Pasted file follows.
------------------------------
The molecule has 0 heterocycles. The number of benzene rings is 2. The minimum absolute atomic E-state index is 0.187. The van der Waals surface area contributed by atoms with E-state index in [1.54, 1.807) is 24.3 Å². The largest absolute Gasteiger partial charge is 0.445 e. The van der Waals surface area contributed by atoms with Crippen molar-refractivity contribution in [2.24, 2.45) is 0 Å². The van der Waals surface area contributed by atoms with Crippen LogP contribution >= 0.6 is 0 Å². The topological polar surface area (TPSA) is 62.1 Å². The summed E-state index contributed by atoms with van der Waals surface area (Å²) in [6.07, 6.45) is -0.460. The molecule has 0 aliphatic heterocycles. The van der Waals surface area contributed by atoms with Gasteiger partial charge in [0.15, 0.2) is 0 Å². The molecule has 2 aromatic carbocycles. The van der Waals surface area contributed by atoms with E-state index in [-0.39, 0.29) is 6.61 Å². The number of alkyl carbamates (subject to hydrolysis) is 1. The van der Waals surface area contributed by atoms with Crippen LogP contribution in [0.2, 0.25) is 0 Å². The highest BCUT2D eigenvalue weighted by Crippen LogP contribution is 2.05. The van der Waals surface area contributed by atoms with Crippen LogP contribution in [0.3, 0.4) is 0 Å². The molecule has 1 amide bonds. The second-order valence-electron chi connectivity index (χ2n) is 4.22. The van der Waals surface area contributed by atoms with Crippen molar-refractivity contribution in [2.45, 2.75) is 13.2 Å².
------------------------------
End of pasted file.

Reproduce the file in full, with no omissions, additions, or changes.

The molecule has 0 heterocycles. The number of benzene rings is 2. The minimum absolute atomic E-state index is 0.187. The van der Waals surface area contributed by atoms with E-state index in [1.54, 1.807) is 24.3 Å². The largest absolute Gasteiger partial charge is 0.445 e. The van der Waals surface area contributed by atoms with Crippen molar-refractivity contribution in [2.24, 2.45) is 0 Å². The van der Waals surface area contributed by atoms with Crippen LogP contribution >= 0.6 is 0 Å². The topological polar surface area (TPSA) is 62.1 Å². The summed E-state index contributed by atoms with van der Waals surface area (Å²) in [6.07, 6.45) is -0.460. The molecule has 0 aliphatic heterocycles. The van der Waals surface area contributed by atoms with Gasteiger partial charge in [0.15, 0.2) is 0 Å². The molecule has 2 aromatic carbocycles. The van der Waals surface area contributed by atoms with E-state index in [-0.39, 0.29) is 6.61 Å². The number of alkyl carbamates (subject to hydrolysis) is 1. The van der Waals surface area contributed by atoms with Crippen LogP contribution in [0.2, 0.25) is 0 Å². The highest BCUT2D eigenvalue weighted by Crippen LogP contribution is 2.05. The van der Waals surface area contributed by atoms with Crippen LogP contribution in [0.3, 0.4) is 0 Å². The molecule has 1 amide bonds. The second-order valence-electron chi connectivity index (χ2n) is 4.22. The van der Waals surface area contributed by atoms with Crippen molar-refractivity contribution in [2.45, 2.75) is 13.2 Å².